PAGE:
Well there was a funding goal, that involved that CIG will open up a branch that will look into procedural generation to make it possible in LATER implementations of star Citizen to land at any point on the surface of any planet. I guess that's a reaction to Elite: Dangerous and some other indie games who have similar plans...

Share this post


Link to post
Share on other sites

While I agree that procedural generation R&D might be useful in engine creation and you might have a point, I don't know enough to say this for certain. Even though I've asked you to explain why you think you're qualified to talk about game engines in such roundabout manners, you haven't done so, which leads me to assume you're merely taking shots in the dark like me. I would thus like to ask you to refrain from presenting (essentially) arbitrary assumptions as if they were facts until such time as you can confirm them. (e.g. "if approached with an open mind" - why are you so flagrantly implying CIG programmers aren't being open-minded? Do you have inside information we don't have access to or are you just that good a coder that you can see such things from gameplay videos and WIP features alone?)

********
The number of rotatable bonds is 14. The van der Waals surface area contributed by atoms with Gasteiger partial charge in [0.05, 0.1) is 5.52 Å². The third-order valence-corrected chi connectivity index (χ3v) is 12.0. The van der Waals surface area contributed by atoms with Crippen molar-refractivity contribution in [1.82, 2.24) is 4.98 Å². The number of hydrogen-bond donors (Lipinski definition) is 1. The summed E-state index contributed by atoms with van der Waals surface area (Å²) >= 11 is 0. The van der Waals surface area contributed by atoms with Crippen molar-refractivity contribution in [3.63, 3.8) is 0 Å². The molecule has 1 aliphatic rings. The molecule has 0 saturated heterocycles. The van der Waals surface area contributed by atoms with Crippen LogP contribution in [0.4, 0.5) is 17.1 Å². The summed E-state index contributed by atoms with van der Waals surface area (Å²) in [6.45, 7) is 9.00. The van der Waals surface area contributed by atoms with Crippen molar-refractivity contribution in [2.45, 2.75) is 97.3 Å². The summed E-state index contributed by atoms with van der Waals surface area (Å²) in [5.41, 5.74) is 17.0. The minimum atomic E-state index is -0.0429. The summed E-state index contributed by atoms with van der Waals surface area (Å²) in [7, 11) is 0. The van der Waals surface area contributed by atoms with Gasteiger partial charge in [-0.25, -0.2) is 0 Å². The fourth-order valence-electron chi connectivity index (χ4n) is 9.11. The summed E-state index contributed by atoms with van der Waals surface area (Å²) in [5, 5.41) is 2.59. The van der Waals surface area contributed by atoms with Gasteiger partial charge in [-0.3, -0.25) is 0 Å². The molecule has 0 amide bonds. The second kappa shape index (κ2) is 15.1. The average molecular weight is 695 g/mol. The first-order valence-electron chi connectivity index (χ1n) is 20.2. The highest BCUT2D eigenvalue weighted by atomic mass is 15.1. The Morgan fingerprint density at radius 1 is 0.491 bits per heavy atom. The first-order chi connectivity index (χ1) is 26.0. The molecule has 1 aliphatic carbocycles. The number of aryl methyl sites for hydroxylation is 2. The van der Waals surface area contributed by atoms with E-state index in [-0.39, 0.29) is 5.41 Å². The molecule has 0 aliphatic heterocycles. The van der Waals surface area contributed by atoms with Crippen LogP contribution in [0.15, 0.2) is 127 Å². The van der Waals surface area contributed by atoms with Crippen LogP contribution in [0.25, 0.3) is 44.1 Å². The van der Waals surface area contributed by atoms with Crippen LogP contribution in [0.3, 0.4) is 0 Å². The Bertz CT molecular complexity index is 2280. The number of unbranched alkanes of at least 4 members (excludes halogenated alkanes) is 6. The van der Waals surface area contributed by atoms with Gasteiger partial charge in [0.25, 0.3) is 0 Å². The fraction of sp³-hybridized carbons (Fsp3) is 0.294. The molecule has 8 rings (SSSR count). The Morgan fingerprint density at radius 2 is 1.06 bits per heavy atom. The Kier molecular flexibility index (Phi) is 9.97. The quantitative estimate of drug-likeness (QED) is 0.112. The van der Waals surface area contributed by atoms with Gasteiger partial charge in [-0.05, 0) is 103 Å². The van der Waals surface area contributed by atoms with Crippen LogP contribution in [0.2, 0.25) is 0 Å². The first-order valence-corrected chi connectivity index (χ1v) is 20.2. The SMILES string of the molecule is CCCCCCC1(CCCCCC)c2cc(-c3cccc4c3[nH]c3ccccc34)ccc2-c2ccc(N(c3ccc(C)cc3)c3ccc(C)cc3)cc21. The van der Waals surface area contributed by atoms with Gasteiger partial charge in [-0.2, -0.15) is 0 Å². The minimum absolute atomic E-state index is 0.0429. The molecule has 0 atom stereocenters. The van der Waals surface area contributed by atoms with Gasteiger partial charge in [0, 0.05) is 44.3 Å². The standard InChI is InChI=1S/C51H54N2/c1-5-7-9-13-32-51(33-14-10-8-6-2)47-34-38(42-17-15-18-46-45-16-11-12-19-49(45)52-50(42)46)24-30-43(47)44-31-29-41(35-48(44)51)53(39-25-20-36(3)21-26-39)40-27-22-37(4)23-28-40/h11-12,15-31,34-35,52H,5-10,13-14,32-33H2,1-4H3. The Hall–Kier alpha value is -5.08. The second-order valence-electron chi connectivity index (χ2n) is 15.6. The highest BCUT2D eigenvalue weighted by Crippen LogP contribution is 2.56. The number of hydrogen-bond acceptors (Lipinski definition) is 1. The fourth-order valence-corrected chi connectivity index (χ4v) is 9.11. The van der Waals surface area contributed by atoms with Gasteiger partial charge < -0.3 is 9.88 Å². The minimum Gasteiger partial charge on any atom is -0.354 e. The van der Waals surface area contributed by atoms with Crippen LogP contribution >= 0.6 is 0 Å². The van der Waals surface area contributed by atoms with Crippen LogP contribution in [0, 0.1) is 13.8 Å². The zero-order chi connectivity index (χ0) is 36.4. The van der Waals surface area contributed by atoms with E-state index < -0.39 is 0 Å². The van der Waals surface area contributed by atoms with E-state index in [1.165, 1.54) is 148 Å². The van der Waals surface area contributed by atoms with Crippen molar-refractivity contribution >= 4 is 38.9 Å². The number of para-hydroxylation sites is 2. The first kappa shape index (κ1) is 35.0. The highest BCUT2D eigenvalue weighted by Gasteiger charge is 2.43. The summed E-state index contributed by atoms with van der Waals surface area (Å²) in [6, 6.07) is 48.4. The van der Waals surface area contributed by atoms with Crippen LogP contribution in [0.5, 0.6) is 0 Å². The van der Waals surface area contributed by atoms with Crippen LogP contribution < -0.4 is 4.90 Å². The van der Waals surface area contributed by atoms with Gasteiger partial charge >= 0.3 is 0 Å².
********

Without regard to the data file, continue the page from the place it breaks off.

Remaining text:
Hmmm....so I have to be a scientist to make an observation about science? I have to be a car mechanic to make an observation about cars? I have to be a lawyer to make an observation about an antiquated racist law? I have to be an artist to criticize art? And I am wondering, how much coding has Angry Joe done? Because he is making a LOT of observations about gaming mechanics! Sorry but your argument is unsustainable. Besides, I make my points and people can decide whether they are reasonable or not. 

Share this post


Link to post
Share on other sites
Guest
This topic is now closed to further replies.
Sign in to follow this  
Followers 0